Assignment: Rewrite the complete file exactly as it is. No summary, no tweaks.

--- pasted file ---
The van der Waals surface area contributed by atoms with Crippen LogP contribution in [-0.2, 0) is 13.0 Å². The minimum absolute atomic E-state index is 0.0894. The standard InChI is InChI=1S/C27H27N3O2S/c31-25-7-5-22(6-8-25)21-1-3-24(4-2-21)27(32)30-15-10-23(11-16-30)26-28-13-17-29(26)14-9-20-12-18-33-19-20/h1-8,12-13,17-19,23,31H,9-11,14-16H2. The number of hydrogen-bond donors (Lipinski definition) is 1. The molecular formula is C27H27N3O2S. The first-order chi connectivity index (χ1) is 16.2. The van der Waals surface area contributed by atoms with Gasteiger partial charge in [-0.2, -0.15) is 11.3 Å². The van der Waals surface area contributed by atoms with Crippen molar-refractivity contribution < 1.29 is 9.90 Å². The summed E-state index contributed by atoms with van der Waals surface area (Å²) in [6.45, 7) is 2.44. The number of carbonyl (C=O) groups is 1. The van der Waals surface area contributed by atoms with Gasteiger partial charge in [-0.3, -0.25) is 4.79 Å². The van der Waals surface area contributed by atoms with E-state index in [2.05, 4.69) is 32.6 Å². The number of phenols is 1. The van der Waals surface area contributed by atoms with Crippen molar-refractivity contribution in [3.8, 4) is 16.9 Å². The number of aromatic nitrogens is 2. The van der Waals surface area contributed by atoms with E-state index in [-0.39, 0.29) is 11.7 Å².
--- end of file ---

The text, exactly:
The van der Waals surface area contributed by atoms with Crippen LogP contribution in [-0.2, 0) is 13.0 Å². The minimum absolute atomic E-state index is 0.0894. The standard InChI is InChI=1S/C27H27N3O2S/c31-25-7-5-22(6-8-25)21-1-3-24(4-2-21)27(32)30-15-10-23(11-16-30)26-28-13-17-29(26)14-9-20-12-18-33-19-20/h1-8,12-13,17-19,23,31H,9-11,14-16H2. The number of hydrogen-bond donors (Lipinski definition) is 1. The molecular formula is C27H27N3O2S. The first-order chi connectivity index (χ1) is 16.2. The van der Waals surface area contributed by atoms with Gasteiger partial charge in [-0.2, -0.15) is 11.3 Å². The van der Waals surface area contributed by atoms with Crippen molar-refractivity contribution < 1.29 is 9.90 Å². The summed E-state index contributed by atoms with van der Waals surface area (Å²) in [6.45, 7) is 2.44. The number of carbonyl (C=O) groups is 1. The van der Waals surface area contributed by atoms with Gasteiger partial charge in [-0.3, -0.25) is 4.79 Å². The van der Waals surface area contributed by atoms with E-state index in [2.05, 4.69) is 32.6 Å². The number of phenols is 1. The van der Waals surface area contributed by atoms with Crippen molar-refractivity contribution in [3.8, 4) is 16.9 Å². The number of aromatic nitrogens is 2. The van der Waals surface area contributed by atoms with E-state index in [-0.39, 0.29) is 11.7 Å².